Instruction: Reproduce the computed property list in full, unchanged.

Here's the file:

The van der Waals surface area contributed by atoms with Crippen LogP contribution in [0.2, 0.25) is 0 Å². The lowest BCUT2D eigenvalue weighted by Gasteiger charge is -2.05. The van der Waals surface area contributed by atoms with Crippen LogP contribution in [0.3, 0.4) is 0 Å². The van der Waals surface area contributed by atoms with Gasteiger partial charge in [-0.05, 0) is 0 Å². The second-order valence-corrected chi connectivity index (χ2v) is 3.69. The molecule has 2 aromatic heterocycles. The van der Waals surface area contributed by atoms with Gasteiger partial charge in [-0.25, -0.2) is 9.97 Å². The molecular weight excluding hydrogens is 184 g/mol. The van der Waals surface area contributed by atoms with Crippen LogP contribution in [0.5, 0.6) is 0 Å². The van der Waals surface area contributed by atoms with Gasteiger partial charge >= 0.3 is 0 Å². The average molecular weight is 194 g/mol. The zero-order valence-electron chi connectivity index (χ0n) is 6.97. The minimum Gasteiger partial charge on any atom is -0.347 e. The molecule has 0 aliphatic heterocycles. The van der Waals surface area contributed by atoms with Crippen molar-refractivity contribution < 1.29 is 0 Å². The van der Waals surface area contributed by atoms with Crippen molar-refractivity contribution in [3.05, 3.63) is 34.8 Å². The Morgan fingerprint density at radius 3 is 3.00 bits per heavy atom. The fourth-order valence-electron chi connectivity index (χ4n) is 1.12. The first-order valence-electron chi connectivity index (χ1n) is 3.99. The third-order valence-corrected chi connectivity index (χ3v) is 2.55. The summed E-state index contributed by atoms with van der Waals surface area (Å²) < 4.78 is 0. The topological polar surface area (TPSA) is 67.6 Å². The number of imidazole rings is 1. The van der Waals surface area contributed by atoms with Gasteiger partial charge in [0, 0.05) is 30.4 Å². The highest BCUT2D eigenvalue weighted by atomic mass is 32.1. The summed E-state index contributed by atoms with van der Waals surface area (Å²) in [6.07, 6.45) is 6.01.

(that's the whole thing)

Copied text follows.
The van der Waals surface area contributed by atoms with Crippen LogP contribution in [0.2, 0.25) is 0 Å². The lowest BCUT2D eigenvalue weighted by Gasteiger charge is -2.05. The van der Waals surface area contributed by atoms with Crippen LogP contribution in [0.3, 0.4) is 0 Å². The van der Waals surface area contributed by atoms with Gasteiger partial charge in [-0.05, 0) is 0 Å². The second-order valence-corrected chi connectivity index (χ2v) is 3.69. The molecule has 2 aromatic heterocycles. The van der Waals surface area contributed by atoms with Gasteiger partial charge in [-0.25, -0.2) is 9.97 Å². The molecular weight excluding hydrogens is 184 g/mol. The van der Waals surface area contributed by atoms with Crippen LogP contribution in [0.5, 0.6) is 0 Å². The van der Waals surface area contributed by atoms with Gasteiger partial charge >= 0.3 is 0 Å². The average molecular weight is 194 g/mol. The zero-order valence-electron chi connectivity index (χ0n) is 6.97. The minimum Gasteiger partial charge on any atom is -0.347 e. The molecule has 0 aliphatic heterocycles. The van der Waals surface area contributed by atoms with Crippen molar-refractivity contribution < 1.29 is 0 Å². The van der Waals surface area contributed by atoms with Crippen molar-refractivity contribution in [3.05, 3.63) is 34.8 Å². The Morgan fingerprint density at radius 3 is 3.00 bits per heavy atom. The fourth-order valence-electron chi connectivity index (χ4n) is 1.12. The first-order valence-electron chi connectivity index (χ1n) is 3.99. The third-order valence-corrected chi connectivity index (χ3v) is 2.55. The summed E-state index contributed by atoms with van der Waals surface area (Å²) < 4.78 is 0. The topological polar surface area (TPSA) is 67.6 Å². The number of imidazole rings is 1. The van der Waals surface area contributed by atoms with Gasteiger partial charge in [0, 0.05) is 30.4 Å². The highest BCUT2D eigenvalue weighted by atomic mass is 32.1. The summed E-state index contributed by atoms with van der Waals surface area (Å²) in [6.07, 6.45) is 6.01.